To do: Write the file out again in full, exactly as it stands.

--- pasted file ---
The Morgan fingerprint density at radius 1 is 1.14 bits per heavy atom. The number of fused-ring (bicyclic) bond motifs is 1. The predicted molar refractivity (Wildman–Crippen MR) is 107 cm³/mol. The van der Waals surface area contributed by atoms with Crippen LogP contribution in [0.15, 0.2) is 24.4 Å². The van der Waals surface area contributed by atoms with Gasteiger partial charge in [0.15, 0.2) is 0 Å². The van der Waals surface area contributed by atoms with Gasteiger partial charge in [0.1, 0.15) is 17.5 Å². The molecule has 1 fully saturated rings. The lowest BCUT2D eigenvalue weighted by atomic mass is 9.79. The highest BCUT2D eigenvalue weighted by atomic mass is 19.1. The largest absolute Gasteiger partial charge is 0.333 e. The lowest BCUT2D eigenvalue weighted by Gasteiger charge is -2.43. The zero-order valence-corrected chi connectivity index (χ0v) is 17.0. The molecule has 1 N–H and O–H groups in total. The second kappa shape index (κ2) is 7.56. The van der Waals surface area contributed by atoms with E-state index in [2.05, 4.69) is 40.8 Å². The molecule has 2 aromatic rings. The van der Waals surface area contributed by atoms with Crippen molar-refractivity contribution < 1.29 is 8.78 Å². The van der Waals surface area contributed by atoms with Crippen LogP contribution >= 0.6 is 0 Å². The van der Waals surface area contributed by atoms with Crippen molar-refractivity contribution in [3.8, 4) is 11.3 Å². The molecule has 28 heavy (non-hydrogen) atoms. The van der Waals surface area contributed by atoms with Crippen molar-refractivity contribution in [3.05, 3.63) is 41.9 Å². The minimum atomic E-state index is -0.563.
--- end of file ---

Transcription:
The Morgan fingerprint density at radius 1 is 1.14 bits per heavy atom. The number of fused-ring (bicyclic) bond motifs is 1. The predicted molar refractivity (Wildman–Crippen MR) is 107 cm³/mol. The van der Waals surface area contributed by atoms with Crippen LogP contribution in [0.15, 0.2) is 24.4 Å². The van der Waals surface area contributed by atoms with Gasteiger partial charge in [0.15, 0.2) is 0 Å². The van der Waals surface area contributed by atoms with Gasteiger partial charge in [0.1, 0.15) is 17.5 Å². The molecule has 1 fully saturated rings. The lowest BCUT2D eigenvalue weighted by atomic mass is 9.79. The highest BCUT2D eigenvalue weighted by atomic mass is 19.1. The largest absolute Gasteiger partial charge is 0.333 e. The lowest BCUT2D eigenvalue weighted by Gasteiger charge is -2.43. The zero-order valence-corrected chi connectivity index (χ0v) is 17.0. The molecule has 1 N–H and O–H groups in total. The second kappa shape index (κ2) is 7.56. The van der Waals surface area contributed by atoms with E-state index in [2.05, 4.69) is 40.8 Å². The molecule has 2 aromatic rings. The van der Waals surface area contributed by atoms with Crippen molar-refractivity contribution < 1.29 is 8.78 Å². The van der Waals surface area contributed by atoms with Crippen LogP contribution >= 0.6 is 0 Å². The van der Waals surface area contributed by atoms with Crippen molar-refractivity contribution in [3.8, 4) is 11.3 Å². The molecule has 28 heavy (non-hydrogen) atoms. The van der Waals surface area contributed by atoms with Crippen molar-refractivity contribution in [3.05, 3.63) is 41.9 Å². The minimum atomic E-state index is -0.563.